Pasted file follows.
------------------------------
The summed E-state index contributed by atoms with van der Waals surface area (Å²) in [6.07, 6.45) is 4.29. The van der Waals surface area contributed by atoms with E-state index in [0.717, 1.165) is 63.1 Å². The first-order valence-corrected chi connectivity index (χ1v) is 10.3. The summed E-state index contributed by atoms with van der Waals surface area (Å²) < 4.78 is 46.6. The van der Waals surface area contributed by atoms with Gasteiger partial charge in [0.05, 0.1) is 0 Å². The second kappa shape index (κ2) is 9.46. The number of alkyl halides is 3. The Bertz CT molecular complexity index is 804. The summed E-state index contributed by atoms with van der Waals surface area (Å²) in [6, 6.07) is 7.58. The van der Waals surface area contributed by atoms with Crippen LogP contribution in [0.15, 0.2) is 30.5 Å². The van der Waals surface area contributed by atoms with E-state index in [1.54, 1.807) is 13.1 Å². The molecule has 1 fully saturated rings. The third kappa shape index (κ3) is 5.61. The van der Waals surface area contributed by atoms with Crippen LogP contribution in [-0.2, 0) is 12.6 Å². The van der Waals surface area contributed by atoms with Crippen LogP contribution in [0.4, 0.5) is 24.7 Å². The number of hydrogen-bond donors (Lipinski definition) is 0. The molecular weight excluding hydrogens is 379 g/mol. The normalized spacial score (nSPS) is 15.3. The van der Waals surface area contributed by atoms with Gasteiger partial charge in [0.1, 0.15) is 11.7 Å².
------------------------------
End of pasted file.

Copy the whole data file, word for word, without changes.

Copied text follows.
The summed E-state index contributed by atoms with van der Waals surface area (Å²) in [6.07, 6.45) is 4.29. The van der Waals surface area contributed by atoms with E-state index in [0.717, 1.165) is 63.1 Å². The first-order valence-corrected chi connectivity index (χ1v) is 10.3. The summed E-state index contributed by atoms with van der Waals surface area (Å²) < 4.78 is 46.6. The van der Waals surface area contributed by atoms with Gasteiger partial charge in [0.05, 0.1) is 0 Å². The second kappa shape index (κ2) is 9.46. The number of alkyl halides is 3. The Bertz CT molecular complexity index is 804. The summed E-state index contributed by atoms with van der Waals surface area (Å²) in [6, 6.07) is 7.58. The van der Waals surface area contributed by atoms with Crippen LogP contribution in [0.15, 0.2) is 30.5 Å². The van der Waals surface area contributed by atoms with E-state index in [1.54, 1.807) is 13.1 Å². The molecule has 1 fully saturated rings. The third kappa shape index (κ3) is 5.61. The van der Waals surface area contributed by atoms with Crippen LogP contribution in [-0.2, 0) is 12.6 Å². The van der Waals surface area contributed by atoms with Crippen LogP contribution in [0.4, 0.5) is 24.7 Å². The number of hydrogen-bond donors (Lipinski definition) is 0. The molecular weight excluding hydrogens is 379 g/mol. The normalized spacial score (nSPS) is 15.3. The van der Waals surface area contributed by atoms with Gasteiger partial charge in [0.1, 0.15) is 11.7 Å².